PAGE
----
Can a simple topological-constraints-based model predict the initial dissolution rate of borosilicate and aluminosilicate glasses?

Abstract

Tuning glass composition to obtain targeted properties generally relies on empirical approaches. However, a deep understanding of the physical and chemical mechanisms linking glass composition to its structure and properties would enable developing reliable predictive models. Indeed, although empirical models are usually able to interpolate composition–property relationships within a given compositional envelope, they often fail at extrapolating predictions far from their training domain. Here, as an alternative route to empirical models, we show that a structural descriptor based on the number of topological constraints per atom can be used to predict the initial dissolution rate of aluminosilicate and borosilicate glasses after being parameterized on different families of glasses (specific series of borosilicate glasses). Sixteen glasses belonging to these families were studied and their initial dissolution rates were determined at 90 °C and pH90 °C = 9, covering rates spanning over 5 orders of magnitude. The model based on topological constraints was trained based on seven select borosilicate glasses (R2 = 0.997) and used to predict the dissolution rate of nine additional borosilicate and aluminosilicate glasses. We show that, provided that corrections are made for high alkali content glasses that dissolve incongruently (preferential release of Na), the model gives reasonable predictions, even far from its training domain.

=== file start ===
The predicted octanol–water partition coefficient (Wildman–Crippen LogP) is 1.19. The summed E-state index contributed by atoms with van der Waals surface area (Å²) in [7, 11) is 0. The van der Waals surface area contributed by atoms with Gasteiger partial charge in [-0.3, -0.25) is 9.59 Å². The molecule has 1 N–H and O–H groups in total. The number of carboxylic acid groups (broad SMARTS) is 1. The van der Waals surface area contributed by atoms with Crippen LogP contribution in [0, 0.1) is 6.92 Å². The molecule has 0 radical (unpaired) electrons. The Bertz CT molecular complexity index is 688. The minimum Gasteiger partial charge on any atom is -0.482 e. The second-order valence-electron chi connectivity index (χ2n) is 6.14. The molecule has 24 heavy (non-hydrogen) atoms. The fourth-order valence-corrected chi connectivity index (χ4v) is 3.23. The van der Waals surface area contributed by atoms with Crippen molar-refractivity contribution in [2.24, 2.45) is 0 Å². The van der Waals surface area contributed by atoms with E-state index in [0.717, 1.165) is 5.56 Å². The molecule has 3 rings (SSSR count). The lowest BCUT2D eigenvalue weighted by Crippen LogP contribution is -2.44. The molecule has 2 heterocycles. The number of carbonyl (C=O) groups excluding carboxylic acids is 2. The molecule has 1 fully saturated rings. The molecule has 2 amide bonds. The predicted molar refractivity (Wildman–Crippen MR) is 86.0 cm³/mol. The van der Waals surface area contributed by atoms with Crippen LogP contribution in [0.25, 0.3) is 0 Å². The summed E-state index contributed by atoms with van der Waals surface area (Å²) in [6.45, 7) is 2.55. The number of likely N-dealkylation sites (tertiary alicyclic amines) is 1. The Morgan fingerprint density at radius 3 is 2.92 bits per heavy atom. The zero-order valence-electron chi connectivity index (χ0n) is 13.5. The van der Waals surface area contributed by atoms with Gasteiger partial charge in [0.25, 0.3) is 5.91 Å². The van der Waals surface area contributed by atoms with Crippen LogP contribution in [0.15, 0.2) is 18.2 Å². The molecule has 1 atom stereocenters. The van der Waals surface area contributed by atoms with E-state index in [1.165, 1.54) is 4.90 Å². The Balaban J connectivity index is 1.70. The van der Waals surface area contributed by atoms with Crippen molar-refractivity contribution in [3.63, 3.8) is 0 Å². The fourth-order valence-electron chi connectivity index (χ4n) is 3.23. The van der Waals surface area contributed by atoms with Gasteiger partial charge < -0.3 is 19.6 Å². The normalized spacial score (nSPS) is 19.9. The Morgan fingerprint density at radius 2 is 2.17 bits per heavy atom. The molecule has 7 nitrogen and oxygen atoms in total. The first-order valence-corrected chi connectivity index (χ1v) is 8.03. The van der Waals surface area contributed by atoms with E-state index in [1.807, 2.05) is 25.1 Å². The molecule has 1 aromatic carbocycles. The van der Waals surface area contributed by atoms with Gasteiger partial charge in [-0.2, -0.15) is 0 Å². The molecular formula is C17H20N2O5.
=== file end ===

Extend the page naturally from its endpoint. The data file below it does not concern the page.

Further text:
Introduction

Borosilicate and aluminosilicate glasses are widely used in our daily life as well as in industry1,2. Tuning their properties for a targeted application, i.e., glass design, requires a deep understanding of the relationships between their composition, structure, and properties3. For instance, in the nuclear industry, borosilicate glasses are designed to immobilize radioactive wastes4,5,6. Optimizing their chemical durability is of primary importance to ensure the safety of the waste disposal. In the glassware and pharmaceutical industries, both borosilicate and aluminosilicate glasses are designed to contain liquid that must not be contaminated by glass components7,8. In nature, aluminosilicate glasses are massively produced by volcanoes and oceanic ridges9. Their dissolution controls the budget of some key elements in the oceans10.